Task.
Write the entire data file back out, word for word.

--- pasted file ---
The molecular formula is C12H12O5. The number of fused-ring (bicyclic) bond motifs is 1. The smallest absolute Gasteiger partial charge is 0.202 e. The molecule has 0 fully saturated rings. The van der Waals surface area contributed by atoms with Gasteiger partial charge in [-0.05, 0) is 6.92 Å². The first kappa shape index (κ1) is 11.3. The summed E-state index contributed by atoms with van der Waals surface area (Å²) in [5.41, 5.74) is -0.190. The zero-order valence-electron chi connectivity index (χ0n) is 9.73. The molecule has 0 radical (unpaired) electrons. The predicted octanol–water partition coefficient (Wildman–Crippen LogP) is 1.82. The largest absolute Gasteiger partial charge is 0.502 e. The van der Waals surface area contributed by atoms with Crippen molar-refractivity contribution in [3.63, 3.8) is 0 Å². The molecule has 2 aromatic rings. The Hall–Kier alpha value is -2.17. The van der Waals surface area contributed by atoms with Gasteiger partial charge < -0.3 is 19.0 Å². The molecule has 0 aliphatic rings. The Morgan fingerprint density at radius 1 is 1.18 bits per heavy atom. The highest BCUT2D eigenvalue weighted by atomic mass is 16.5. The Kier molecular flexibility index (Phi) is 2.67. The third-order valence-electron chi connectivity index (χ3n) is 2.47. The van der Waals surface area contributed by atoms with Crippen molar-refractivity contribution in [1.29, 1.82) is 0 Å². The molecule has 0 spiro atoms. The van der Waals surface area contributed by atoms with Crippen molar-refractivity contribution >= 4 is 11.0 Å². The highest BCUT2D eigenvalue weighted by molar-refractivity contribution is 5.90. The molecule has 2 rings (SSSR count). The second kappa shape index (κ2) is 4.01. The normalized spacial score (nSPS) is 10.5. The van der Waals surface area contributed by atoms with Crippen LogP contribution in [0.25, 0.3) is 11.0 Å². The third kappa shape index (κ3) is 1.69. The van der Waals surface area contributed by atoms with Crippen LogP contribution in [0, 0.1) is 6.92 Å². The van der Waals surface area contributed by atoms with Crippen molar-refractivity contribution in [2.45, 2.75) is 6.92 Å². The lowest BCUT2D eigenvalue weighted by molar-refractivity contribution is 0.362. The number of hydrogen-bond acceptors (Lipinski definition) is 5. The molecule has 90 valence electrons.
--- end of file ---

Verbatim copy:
The molecular formula is C12H12O5. The number of fused-ring (bicyclic) bond motifs is 1. The smallest absolute Gasteiger partial charge is 0.202 e. The molecule has 0 fully saturated rings. The van der Waals surface area contributed by atoms with Gasteiger partial charge in [-0.05, 0) is 6.92 Å². The first kappa shape index (κ1) is 11.3. The summed E-state index contributed by atoms with van der Waals surface area (Å²) in [5.41, 5.74) is -0.190. The zero-order valence-electron chi connectivity index (χ0n) is 9.73. The molecule has 0 radical (unpaired) electrons. The predicted octanol–water partition coefficient (Wildman–Crippen LogP) is 1.82. The largest absolute Gasteiger partial charge is 0.502 e. The van der Waals surface area contributed by atoms with Crippen molar-refractivity contribution in [3.63, 3.8) is 0 Å². The molecule has 2 aromatic rings. The Hall–Kier alpha value is -2.17. The van der Waals surface area contributed by atoms with Gasteiger partial charge < -0.3 is 19.0 Å². The molecule has 0 aliphatic rings. The Morgan fingerprint density at radius 1 is 1.18 bits per heavy atom. The highest BCUT2D eigenvalue weighted by atomic mass is 16.5. The Kier molecular flexibility index (Phi) is 2.67. The third-order valence-electron chi connectivity index (χ3n) is 2.47. The van der Waals surface area contributed by atoms with Crippen molar-refractivity contribution in [1.29, 1.82) is 0 Å². The molecule has 0 spiro atoms. The van der Waals surface area contributed by atoms with Crippen molar-refractivity contribution >= 4 is 11.0 Å². The highest BCUT2D eigenvalue weighted by molar-refractivity contribution is 5.90. The molecule has 2 rings (SSSR count). The second kappa shape index (κ2) is 4.01. The normalized spacial score (nSPS) is 10.5. The van der Waals surface area contributed by atoms with Crippen LogP contribution in [0.25, 0.3) is 11.0 Å². The third kappa shape index (κ3) is 1.69. The van der Waals surface area contributed by atoms with Crippen LogP contribution in [0, 0.1) is 6.92 Å². The van der Waals surface area contributed by atoms with Crippen molar-refractivity contribution in [2.45, 2.75) is 6.92 Å². The lowest BCUT2D eigenvalue weighted by molar-refractivity contribution is 0.362. The number of hydrogen-bond acceptors (Lipinski definition) is 5. The molecule has 90 valence electrons.